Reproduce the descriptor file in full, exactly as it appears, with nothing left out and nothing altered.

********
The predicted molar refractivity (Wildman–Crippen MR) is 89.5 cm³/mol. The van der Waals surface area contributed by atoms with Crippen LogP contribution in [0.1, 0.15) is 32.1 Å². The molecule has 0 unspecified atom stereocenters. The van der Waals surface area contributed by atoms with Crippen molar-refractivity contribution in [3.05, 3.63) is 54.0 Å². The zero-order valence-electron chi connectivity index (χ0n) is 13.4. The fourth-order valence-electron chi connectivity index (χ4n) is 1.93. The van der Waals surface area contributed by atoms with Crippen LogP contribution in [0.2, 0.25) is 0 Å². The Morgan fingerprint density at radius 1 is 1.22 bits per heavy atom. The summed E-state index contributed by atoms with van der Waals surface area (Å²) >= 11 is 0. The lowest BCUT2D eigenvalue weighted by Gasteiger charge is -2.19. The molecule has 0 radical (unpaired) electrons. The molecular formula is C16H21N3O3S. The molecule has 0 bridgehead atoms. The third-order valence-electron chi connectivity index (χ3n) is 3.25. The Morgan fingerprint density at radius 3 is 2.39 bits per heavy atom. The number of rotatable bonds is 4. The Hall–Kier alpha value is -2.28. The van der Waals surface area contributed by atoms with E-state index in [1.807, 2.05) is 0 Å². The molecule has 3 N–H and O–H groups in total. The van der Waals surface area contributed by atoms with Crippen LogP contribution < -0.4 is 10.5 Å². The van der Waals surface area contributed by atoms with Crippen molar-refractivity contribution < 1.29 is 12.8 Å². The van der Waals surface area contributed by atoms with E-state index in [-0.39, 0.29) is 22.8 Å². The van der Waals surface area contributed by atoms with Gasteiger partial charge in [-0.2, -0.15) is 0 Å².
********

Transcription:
The predicted molar refractivity (Wildman–Crippen MR) is 89.5 cm³/mol. The van der Waals surface area contributed by atoms with Crippen LogP contribution in [0.1, 0.15) is 32.1 Å². The molecule has 0 unspecified atom stereocenters. The van der Waals surface area contributed by atoms with Crippen molar-refractivity contribution in [3.05, 3.63) is 54.0 Å². The zero-order valence-electron chi connectivity index (χ0n) is 13.4. The fourth-order valence-electron chi connectivity index (χ4n) is 1.93. The van der Waals surface area contributed by atoms with Crippen LogP contribution in [0.2, 0.25) is 0 Å². The Morgan fingerprint density at radius 1 is 1.22 bits per heavy atom. The summed E-state index contributed by atoms with van der Waals surface area (Å²) >= 11 is 0. The lowest BCUT2D eigenvalue weighted by Gasteiger charge is -2.19. The molecule has 0 radical (unpaired) electrons. The molecular formula is C16H21N3O3S. The molecule has 0 bridgehead atoms. The third-order valence-electron chi connectivity index (χ3n) is 3.25. The Morgan fingerprint density at radius 3 is 2.39 bits per heavy atom. The number of rotatable bonds is 4. The Hall–Kier alpha value is -2.28. The van der Waals surface area contributed by atoms with E-state index in [1.807, 2.05) is 0 Å². The molecule has 3 N–H and O–H groups in total. The van der Waals surface area contributed by atoms with Crippen LogP contribution < -0.4 is 10.5 Å². The van der Waals surface area contributed by atoms with Crippen molar-refractivity contribution < 1.29 is 12.8 Å². The van der Waals surface area contributed by atoms with E-state index in [-0.39, 0.29) is 22.8 Å². The van der Waals surface area contributed by atoms with Gasteiger partial charge in [-0.2, -0.15) is 0 Å².